The Case Against Moses Reopened -- By: Martin Emmrich

Journal: Journal of the Evangelical Theological Society
Volume: JETS 46:1 (Mar 2003)
Article: The Case Against Moses Reopened
Author: Martin Emmrich


The Case Against Moses Reopened

Martin Emmrich

[Martin Emmrich is adjunct professor of Old and New Testament at Eastern University, 1300 Eagle Road, St. Davids, PA 19087–3696, and adjunct professor of Old Testament at Reformed Theological Seminary, 5500 River Road, Bethesda, MD 20816–3399.]

Numbers 20:1–13 has been rated as “perhaps the most enigmatic incident of the Pentateuch.”1 Throughout the first five books of the Hebrew Scriptures Moses has been portrayed as the model theocrat, most humble (Num 12:3) and superior as a prophetic leader (Deut 34:10), only in order to receive a startling death sentence and be denied entrance into the promised land on account of-yes, on account of what? Whatever the reader may think of the above assessment, the fact remains that the sheer number of different conjectures as to what constituted Moses’ (and Aaron’s) sin is in itself indicative of the level of ambiguity characteristic of this account.2 The present study attempts to shed new light on this puzzling text by not only (briefly) discussing the nature of Moses’ transgression, but also by accentuating the typological significance of both the sin and the miracle involved in the story. It is my contention that only a synopsis of these concerns accounts for the at times bewildering language of Numbers 20.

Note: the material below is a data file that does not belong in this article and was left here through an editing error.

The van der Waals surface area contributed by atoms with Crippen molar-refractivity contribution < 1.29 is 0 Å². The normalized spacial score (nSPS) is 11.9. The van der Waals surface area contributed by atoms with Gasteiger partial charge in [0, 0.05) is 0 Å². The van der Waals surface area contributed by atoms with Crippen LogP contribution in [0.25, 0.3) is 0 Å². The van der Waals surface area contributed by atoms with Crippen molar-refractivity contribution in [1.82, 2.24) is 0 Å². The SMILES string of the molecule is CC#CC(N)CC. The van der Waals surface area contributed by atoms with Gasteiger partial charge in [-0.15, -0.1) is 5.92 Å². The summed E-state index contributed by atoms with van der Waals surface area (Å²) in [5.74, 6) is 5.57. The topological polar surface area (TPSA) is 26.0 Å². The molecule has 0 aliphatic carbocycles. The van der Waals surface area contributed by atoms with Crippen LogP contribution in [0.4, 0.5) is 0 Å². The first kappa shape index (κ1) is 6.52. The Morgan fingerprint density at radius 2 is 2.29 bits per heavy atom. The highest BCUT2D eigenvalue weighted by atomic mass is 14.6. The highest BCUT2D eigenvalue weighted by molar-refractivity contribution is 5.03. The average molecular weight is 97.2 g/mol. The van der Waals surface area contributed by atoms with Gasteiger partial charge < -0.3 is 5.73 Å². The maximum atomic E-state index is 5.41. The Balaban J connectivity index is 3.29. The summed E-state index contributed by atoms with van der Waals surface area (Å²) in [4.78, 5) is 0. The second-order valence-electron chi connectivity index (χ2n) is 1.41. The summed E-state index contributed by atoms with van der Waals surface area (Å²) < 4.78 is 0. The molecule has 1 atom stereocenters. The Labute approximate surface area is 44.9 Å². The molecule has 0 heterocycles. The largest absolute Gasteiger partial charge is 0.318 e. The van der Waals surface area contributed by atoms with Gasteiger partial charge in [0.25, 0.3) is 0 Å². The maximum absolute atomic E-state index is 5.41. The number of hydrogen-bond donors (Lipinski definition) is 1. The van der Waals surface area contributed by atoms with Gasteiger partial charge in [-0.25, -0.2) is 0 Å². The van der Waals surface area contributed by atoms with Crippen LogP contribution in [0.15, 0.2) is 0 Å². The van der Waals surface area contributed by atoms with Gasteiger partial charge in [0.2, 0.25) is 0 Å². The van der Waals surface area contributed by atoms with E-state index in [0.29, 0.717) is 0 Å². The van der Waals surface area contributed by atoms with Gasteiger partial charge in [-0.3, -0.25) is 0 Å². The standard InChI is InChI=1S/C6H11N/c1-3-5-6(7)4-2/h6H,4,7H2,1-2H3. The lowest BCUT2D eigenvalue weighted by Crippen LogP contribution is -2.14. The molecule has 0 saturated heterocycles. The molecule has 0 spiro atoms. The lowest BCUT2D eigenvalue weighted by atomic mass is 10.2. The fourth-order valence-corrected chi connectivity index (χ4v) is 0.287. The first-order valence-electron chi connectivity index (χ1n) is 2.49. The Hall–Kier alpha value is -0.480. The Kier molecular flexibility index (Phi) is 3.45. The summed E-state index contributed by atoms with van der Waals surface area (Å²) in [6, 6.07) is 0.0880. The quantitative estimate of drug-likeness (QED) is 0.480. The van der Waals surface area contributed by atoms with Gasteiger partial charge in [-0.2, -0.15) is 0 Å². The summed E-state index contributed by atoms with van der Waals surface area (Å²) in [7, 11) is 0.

I. Moses’ Sin

Source analysis traditionally assigns Num 20:1–13 to P, whereas the “parallel” in Exod 17:1–7 is believed to have originated from strands of the much earlier J(E).3 P, so it has been assumed, utilized the earlier tradition and rewrote it in an effort to explain why Moses and Aaron could not lead Israel into Canaan.4 It is not at all my intention to engage these speculations at this point. May it suffice to mention that the differences between the said accounts clearly indicate that the author of Numbers wanted his readership to consider 20:1–13 as a separate incident and not as a “derivative” of the story in Exodus.5 When thus viewed in its own right, what does

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